The 2017 Retirement Confidence Survey found that 3 in 10 workers worry about their personal finances while at work.1 What does this mean for employers, and what can you do about it? Research into financial wellness is beginning to show just how much of a toll financial anxiety can take on workers. Financial wellness is more than just a trendy term; it points to a very real problem, but there are solutions.
A workplace survey report from PricewaterhouseCoopers and Aon Hewitt found that more than half of the workers surveyed reported being under financial stress. The survey further reported that “the financially stressed survey respondents were significantly more likely to become ill, miss work, or be distracted at work because of personal financial matters…”2 Money Magazine reports on research that suggests money worries are costing some employees more than two weeks per year in productivity.3 A Fidelity survey found that 28 percent of employees are distracted at work due to finances, and that a full 51 percent of millennials are less committed to their job because of personal financial difficulties. 4 Financial stress can be a source of major anxiety, and Americans are in a squeeze, with credit card debt, mortgages, college savings, and retirement planning to worry about. And this can manifest in the workplace, causing absenteeism and productivity problems as employees focus on trying to manage their personal finances.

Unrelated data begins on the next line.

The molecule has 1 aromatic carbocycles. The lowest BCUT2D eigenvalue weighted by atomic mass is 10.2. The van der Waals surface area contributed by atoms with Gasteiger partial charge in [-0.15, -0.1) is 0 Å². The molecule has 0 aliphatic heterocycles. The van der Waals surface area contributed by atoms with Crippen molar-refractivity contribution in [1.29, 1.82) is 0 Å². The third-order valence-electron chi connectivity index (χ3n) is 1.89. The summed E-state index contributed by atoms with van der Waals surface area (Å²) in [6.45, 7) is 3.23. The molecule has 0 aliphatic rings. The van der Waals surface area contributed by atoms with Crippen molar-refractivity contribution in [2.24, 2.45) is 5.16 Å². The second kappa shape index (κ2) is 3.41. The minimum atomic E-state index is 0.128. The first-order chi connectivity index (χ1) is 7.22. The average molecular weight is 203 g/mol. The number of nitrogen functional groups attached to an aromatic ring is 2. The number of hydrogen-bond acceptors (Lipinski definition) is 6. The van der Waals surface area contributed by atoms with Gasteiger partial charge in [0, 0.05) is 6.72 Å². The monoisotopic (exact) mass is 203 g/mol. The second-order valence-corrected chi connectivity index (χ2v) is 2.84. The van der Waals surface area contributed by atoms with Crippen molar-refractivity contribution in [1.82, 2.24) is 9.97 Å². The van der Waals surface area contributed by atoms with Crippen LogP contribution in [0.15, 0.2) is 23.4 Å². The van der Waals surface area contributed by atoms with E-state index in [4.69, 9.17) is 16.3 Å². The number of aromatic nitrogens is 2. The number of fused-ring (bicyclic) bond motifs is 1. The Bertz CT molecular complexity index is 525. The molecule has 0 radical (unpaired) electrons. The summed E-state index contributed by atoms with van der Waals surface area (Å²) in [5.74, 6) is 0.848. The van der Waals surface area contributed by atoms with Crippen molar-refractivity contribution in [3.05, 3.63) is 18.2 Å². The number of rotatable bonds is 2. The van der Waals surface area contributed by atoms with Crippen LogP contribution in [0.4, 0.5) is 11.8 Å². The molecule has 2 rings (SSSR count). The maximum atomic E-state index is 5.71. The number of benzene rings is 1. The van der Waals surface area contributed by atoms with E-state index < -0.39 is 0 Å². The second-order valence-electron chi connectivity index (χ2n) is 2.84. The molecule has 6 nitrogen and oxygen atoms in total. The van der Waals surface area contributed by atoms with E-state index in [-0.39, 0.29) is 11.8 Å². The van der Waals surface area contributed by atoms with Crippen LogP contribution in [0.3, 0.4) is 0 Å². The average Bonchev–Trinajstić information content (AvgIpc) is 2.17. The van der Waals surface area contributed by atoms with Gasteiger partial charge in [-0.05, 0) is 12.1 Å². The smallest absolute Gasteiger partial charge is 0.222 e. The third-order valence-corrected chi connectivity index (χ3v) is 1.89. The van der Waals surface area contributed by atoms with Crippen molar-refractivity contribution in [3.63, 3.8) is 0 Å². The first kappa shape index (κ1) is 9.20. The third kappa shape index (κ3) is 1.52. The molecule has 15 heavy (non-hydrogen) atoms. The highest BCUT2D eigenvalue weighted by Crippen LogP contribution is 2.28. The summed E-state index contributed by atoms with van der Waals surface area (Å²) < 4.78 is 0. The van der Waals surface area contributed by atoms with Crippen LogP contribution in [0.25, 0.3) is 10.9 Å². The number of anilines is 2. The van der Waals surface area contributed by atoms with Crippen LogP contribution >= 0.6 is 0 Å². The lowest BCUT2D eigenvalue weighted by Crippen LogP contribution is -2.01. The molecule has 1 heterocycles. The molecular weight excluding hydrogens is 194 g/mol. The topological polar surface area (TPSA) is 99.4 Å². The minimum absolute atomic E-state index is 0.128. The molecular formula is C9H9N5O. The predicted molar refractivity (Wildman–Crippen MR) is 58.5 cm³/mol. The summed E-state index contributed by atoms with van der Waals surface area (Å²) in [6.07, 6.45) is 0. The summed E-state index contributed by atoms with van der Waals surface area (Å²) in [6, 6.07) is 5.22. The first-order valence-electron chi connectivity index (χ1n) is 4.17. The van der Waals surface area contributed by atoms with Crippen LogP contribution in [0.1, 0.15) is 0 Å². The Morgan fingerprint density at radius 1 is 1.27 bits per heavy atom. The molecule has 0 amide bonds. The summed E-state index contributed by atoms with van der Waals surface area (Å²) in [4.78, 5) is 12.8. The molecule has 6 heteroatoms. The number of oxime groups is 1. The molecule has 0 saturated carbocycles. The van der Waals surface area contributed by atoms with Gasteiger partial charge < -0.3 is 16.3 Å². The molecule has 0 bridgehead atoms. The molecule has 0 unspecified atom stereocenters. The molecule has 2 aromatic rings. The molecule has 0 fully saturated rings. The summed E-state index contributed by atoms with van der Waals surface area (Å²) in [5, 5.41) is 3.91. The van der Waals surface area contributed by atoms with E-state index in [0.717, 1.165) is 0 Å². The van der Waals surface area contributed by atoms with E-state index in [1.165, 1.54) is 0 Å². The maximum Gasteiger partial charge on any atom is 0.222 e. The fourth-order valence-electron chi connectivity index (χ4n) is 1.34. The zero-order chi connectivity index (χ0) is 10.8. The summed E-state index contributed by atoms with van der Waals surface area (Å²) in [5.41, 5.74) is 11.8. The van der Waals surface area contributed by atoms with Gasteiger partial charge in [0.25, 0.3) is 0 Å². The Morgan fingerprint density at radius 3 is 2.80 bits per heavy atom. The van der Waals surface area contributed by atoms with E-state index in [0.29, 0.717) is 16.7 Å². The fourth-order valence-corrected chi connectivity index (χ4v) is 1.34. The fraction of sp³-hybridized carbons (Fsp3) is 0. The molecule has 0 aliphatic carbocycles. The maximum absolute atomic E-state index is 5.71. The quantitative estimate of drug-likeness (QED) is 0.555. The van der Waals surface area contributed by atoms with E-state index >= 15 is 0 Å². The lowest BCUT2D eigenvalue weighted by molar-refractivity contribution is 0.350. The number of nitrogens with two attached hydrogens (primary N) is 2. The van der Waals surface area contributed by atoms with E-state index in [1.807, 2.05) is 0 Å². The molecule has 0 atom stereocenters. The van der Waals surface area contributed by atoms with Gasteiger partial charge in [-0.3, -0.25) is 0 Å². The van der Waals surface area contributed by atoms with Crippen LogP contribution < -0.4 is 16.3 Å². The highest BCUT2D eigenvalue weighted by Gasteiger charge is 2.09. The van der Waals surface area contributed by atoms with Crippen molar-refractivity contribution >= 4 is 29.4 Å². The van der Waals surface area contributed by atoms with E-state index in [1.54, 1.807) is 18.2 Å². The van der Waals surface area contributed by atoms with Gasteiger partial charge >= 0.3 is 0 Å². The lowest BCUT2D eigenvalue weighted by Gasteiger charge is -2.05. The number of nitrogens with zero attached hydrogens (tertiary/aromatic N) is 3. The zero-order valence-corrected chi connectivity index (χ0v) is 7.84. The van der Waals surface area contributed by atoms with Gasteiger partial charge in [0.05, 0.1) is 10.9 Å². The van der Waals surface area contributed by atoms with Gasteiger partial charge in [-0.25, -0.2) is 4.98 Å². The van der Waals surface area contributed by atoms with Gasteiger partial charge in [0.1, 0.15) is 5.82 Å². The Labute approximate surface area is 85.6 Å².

How do employers fit in to this equation, and what can they do about it? It may be time for employers to expand their employee education beyond just providing basic investment and retirement planning education. Employees need an integrated approach that addresses overall financial wellness, helping them manage things like debt, budgeting, and managing financial priorities.
Fortunately, a number of financial providers are starting to recognize the problem and develop financial wellness programs to help. The goal is to help employees reach a position of overall financial health, including a healthy debt-to-income ratio, a workable budget, a financial plan, and a retirement savings plan that is on track. Providing more comprehensive financial literacy and planning education can make a big difference in employees’ financial well-being and thus, their productivity. Among all workers surveyed in the 2017 EBRI Retirement Confidence Survey, a majority say that retirement, financial, and healthcare planning programs would be helpful in increasing productivity.1
Talk to your investment consultant about how to find or build a financial wellness program that can help your employees get back on their feet financially, and restore productivity to help your bottom line.
1 2017 Retirement Confidence Survey, Employee Benefits Research Institute; ebri.org
2 “Lack of Employee Financial Wellness Hurts Productivity,” CUES: Potential, Realized, August 2017, https://www.cues.org/article/viewalldd/lack-employee-financial-wellness-hurts-productivity
3 “Money Stress is Totally Killing Your Work Productivity” by Beth Pinkser,” Money Magazine; March 8, 2016; http://time.com/money/4250868/money-stress-work-productivity/
4 Financial Wellness Product Solutions Update & Research on Total Well-Being; Fidelity Investments; November 27, 2017